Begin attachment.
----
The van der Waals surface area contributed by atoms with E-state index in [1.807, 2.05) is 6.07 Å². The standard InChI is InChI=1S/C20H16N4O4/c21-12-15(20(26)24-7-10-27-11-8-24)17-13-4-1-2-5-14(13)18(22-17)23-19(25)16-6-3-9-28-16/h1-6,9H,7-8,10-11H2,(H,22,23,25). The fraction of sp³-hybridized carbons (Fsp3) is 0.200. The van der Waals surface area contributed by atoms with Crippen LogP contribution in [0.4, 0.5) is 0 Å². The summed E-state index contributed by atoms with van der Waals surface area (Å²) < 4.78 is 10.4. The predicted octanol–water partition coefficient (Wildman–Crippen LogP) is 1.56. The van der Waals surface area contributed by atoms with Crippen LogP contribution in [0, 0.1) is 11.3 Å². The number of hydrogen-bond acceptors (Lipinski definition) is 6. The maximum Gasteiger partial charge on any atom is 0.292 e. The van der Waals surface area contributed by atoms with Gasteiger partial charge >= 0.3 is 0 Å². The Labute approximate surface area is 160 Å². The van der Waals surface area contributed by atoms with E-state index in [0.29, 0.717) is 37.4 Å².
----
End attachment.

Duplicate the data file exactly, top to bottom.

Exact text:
The van der Waals surface area contributed by atoms with E-state index in [1.807, 2.05) is 6.07 Å². The standard InChI is InChI=1S/C20H16N4O4/c21-12-15(20(26)24-7-10-27-11-8-24)17-13-4-1-2-5-14(13)18(22-17)23-19(25)16-6-3-9-28-16/h1-6,9H,7-8,10-11H2,(H,22,23,25). The fraction of sp³-hybridized carbons (Fsp3) is 0.200. The van der Waals surface area contributed by atoms with Crippen LogP contribution in [0.4, 0.5) is 0 Å². The summed E-state index contributed by atoms with van der Waals surface area (Å²) < 4.78 is 10.4. The predicted octanol–water partition coefficient (Wildman–Crippen LogP) is 1.56. The van der Waals surface area contributed by atoms with Crippen LogP contribution in [0, 0.1) is 11.3 Å². The number of hydrogen-bond acceptors (Lipinski definition) is 6. The maximum Gasteiger partial charge on any atom is 0.292 e. The van der Waals surface area contributed by atoms with Gasteiger partial charge >= 0.3 is 0 Å². The Labute approximate surface area is 160 Å². The van der Waals surface area contributed by atoms with E-state index in [0.29, 0.717) is 37.4 Å².